• Persistence or reappearance of the treated lesion is usually an indication to switch to another treatment modality
  • Patients should be evaluated regularly until the warts are cleared
  • Patients should be informed that periods of coital rest throughout the course of the therapy might reduce therapy-related symptoms such as pain or discomfort
* Table 3 is reproduced from von Krogh G, Lacey CJN, Gross G et al. European course on HPV associated pathology: guidelines for primary care physiscians for the diagnosis and management of anogenital warts. Sex Transm Inf 2000; 76: 162-8, by kind permission of the BMJ Publishing Group

Although some anogenital warts can be managed by GPs, specialist referral will still be required for certain groups. Most GUM clinics have open access and offer advice to primary care teams.

  • Children with genital warts require highly specialised management and should always be referred to paediatricians working with multidisciplinary teams.
  • Intraepithelial neoplasia or vaginal warts should be managed by gynaecologists, urologists or proctologists trained in colposcopy.
  • Pregnant women, particularly later in pregnancy, should be managed in conjunction with an obstetrician.
  • Difficult warts (i.e. widespread or with a protracted course, or where the differential diagnosis is not clear), intraurethral warts, anal warts, and warts in immunosuppressed patients should be dealt with by appropriate specialists.

Discussions with the patient should describe the probable time course of treatment at the outset, and patients should be evaluated regularly until the warts are cleared.

Patients should be informed that periods of coital rest throughout the course of the therapy might reduce therapy-related symptoms such as pain or discomfort. Where this advice is not accepted, it may be appropriate to encourage patients to use barrier methods of contraception with new sexual partners until successful treatment has been completed.

Female patients should be advised to participate in regular cervical cytology screening, although they should be reassured that there is no direct link between HPV 6 and 11 and cervical cancer.

GPs should recommend that current partners are screened for STDs and given appropriate advice.

The key points of patient counselling are shown in Table 4 (below).

Table 4: Patient counselling – key points*

  • Patients should receive clear information, preferably written, as to the cause, treatment, outcomes, and possible complications of anogenital warts
  • Reassure patients that although wart clearance may take 1–6 months, and recurrences may occur, complete clearance will occur sooner or later
  • Smokers with recalcitrant lesions should stop smoking, as a correlation exists with wart development6
  • Advise female patients about regular participation in cervical cytology screening programmes. Reassure that risk of cervical cancer is low and ample time exists for detection and removal of any cervical intraepithelial neoplasia
  • Encourage patients to use barrier protection with new sexual contacts until successful treatment has been completed. The use of condoms within a stable relationship may not be needed as the partner will already have been exposed to the infection by the time of consultation. Condom use does not influence the outcome of HPV-associated morbidity once infection has become established in the individual
  • Owing to long latency periods after transmission, the development of condylomas in only one partner in a steady relationship does not inevitably signify sexual contact outside that relationship
  • Current partners and, if advisable, other partners within the past 6 months should be assessed for the presence of lesions and for education and counselling about STDs and their prevention
* Table 4 is reproduced from von Krogh G, Lacey CJN, Gross G et al. European course on HPV associated pathology: guidelines for primary care physiscians for the diagnosis and management of anogenital warts. Sex Transm Inf 2000; 76: 162-8, by kind permission of the BMJ Publishing Group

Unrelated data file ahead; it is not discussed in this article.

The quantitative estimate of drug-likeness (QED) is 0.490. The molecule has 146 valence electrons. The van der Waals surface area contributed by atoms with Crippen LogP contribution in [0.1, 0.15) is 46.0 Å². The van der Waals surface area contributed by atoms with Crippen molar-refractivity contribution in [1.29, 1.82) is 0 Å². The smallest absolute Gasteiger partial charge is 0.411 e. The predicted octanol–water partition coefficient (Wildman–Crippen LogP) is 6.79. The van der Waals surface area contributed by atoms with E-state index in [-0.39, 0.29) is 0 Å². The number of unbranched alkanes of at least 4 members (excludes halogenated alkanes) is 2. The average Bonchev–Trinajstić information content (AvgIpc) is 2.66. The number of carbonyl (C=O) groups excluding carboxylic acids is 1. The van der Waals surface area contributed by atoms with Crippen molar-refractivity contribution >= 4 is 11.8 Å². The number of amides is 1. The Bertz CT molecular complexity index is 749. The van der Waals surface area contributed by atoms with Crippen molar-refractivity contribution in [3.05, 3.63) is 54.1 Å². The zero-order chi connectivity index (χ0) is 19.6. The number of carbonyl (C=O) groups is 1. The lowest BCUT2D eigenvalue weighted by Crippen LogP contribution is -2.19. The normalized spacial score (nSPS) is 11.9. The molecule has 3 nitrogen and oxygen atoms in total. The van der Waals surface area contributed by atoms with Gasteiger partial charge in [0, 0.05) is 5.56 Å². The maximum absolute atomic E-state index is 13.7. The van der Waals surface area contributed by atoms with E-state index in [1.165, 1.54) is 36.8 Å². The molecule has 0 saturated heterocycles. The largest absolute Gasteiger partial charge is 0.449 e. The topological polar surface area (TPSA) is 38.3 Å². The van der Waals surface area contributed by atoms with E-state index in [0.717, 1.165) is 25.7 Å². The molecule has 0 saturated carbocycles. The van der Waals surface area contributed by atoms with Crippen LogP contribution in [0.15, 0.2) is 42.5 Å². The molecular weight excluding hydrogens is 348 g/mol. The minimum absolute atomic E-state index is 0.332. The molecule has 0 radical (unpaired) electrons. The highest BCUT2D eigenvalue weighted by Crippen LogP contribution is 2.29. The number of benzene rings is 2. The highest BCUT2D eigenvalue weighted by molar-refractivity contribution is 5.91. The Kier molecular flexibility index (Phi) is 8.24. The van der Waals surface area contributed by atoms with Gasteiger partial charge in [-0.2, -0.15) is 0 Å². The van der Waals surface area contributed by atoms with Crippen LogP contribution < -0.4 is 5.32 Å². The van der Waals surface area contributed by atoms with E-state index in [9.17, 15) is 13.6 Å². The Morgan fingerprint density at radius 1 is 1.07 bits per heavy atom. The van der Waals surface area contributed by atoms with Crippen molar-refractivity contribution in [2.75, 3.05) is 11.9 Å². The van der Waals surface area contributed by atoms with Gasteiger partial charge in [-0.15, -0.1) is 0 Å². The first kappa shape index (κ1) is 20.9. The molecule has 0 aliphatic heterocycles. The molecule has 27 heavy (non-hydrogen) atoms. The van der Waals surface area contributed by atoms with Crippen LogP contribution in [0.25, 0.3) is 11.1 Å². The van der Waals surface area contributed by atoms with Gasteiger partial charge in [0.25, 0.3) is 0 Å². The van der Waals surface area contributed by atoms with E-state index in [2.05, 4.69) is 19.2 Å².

The Government's public health White Paper Saving Lives: Our Healthier Nation contained a commitment to a national sexual health strategy, which is currently being developed by the DoH. It will propose an integrated approach to sexual and reproductive healthcare that includes:

  • Identifying the range of services that needs to be available
  • Improving links between them
  • Improving access to services and ensuring equity
  • Identifying the needs of high-risk target groups such as young people
  • Spreading best practice in service delivery.

This is likely to result in the development of local shared-care protocols. It is hoped that the recommendations contained within these evidence-based guidelines will inform the development of these protocols.

Figure 1: Algorithm for the management of external anogenital warts in the primary care setting*
* Reproduced from von Krogh G, Lacey CJN, Gross G et al. European course on HPV associated pathology: guidelines for primary care physiscians for the diagnosis and management of anogenital warts. Sex Transm Inf 2000; 76: 162-8, by kind permission of the BMJ Publishing Group

  1. von Krogh G, Lacey CJN, Gross G et al. European course on HPV associated pathology: guidelines for primary care physicians for the diagnosis and management of anogenital warts. Sex Transm Inf 2000; 76: 162-8.
  2. Lamagmi TL, Hughes G, Rogers PA et al. New cases seen at genitourinary medicine clinics: England 1998. Communicable Diseases Report 9: 1-12.
  3. Clinical Effectiveness Group (Association of Genitourinary Medicine and the Medical Society for the Study of Venereal Diseases). National guideline for the management of anogenital warts. Sex Transm Inf 1999; 75 (Suppl 1): S71-5.
  4. Centers for Disease Control and Prevention. Guidelines for treatment of sexually transmitted diseases. MMWR 1998; 47 (RR-1): 1-111.
  5. US Department of Health and Human Services, Agency for Health Care Policy and Research. Acute pain management: operative or medical procedures and trauma. Clinical Practice Guidelines No. 1. Rockville, MD: AHCPR. Publication No. 92-0023, 1993: 107.
  6. Feldman JG, Chirgwin K, Dehovitz JA et al. The association of smoking and risk of condyloma acuminatum in women. Obstet Gynecol 1997: 89: 346-50.

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Guidelines in Practice, November 2000, Volume 3
© 2000 MGP Ltd